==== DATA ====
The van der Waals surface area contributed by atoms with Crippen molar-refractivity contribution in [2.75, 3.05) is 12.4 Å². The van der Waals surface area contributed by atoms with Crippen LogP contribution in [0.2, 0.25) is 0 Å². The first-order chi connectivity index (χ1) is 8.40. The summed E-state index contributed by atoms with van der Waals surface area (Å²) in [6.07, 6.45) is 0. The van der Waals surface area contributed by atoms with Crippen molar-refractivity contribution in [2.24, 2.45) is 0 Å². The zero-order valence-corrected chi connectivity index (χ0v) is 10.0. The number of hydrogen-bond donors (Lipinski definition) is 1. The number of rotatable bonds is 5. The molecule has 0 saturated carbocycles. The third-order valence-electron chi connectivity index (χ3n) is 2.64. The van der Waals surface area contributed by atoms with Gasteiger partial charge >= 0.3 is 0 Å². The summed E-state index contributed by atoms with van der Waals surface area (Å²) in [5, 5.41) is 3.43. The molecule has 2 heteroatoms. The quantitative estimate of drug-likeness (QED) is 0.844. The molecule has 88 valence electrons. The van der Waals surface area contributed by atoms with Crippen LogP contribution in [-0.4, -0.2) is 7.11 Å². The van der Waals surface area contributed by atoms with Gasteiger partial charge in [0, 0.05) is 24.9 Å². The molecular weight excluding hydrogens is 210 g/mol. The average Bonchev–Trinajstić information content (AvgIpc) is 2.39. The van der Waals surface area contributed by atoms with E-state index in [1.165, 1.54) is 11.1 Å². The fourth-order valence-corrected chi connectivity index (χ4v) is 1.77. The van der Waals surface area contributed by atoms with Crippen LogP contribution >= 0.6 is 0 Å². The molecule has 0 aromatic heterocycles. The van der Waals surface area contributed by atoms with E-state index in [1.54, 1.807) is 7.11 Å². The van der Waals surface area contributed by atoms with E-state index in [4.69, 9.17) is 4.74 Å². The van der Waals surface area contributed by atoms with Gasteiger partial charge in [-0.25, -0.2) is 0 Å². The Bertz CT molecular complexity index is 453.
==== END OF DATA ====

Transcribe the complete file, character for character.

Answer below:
The van der Waals surface area contributed by atoms with Crippen molar-refractivity contribution in [2.75, 3.05) is 12.4 Å². The van der Waals surface area contributed by atoms with Crippen LogP contribution in [0.2, 0.25) is 0 Å². The first-order chi connectivity index (χ1) is 8.40. The summed E-state index contributed by atoms with van der Waals surface area (Å²) in [6.07, 6.45) is 0. The van der Waals surface area contributed by atoms with Crippen molar-refractivity contribution in [2.24, 2.45) is 0 Å². The zero-order valence-corrected chi connectivity index (χ0v) is 10.0. The number of hydrogen-bond donors (Lipinski definition) is 1. The number of rotatable bonds is 5. The molecule has 0 saturated carbocycles. The third-order valence-electron chi connectivity index (χ3n) is 2.64. The van der Waals surface area contributed by atoms with Gasteiger partial charge >= 0.3 is 0 Å². The summed E-state index contributed by atoms with van der Waals surface area (Å²) in [5, 5.41) is 3.43. The molecule has 2 heteroatoms. The quantitative estimate of drug-likeness (QED) is 0.844. The molecule has 88 valence electrons. The van der Waals surface area contributed by atoms with Crippen LogP contribution in [-0.4, -0.2) is 7.11 Å². The van der Waals surface area contributed by atoms with Gasteiger partial charge in [0, 0.05) is 24.9 Å². The molecular weight excluding hydrogens is 210 g/mol. The average Bonchev–Trinajstić information content (AvgIpc) is 2.39. The van der Waals surface area contributed by atoms with E-state index in [1.165, 1.54) is 11.1 Å². The fourth-order valence-corrected chi connectivity index (χ4v) is 1.77. The van der Waals surface area contributed by atoms with Crippen LogP contribution >= 0.6 is 0 Å². The molecule has 0 aromatic heterocycles. The van der Waals surface area contributed by atoms with E-state index in [1.54, 1.807) is 7.11 Å². The van der Waals surface area contributed by atoms with E-state index in [4.69, 9.17) is 4.74 Å². The van der Waals surface area contributed by atoms with Gasteiger partial charge in [-0.25, -0.2) is 0 Å². The Bertz CT molecular complexity index is 453.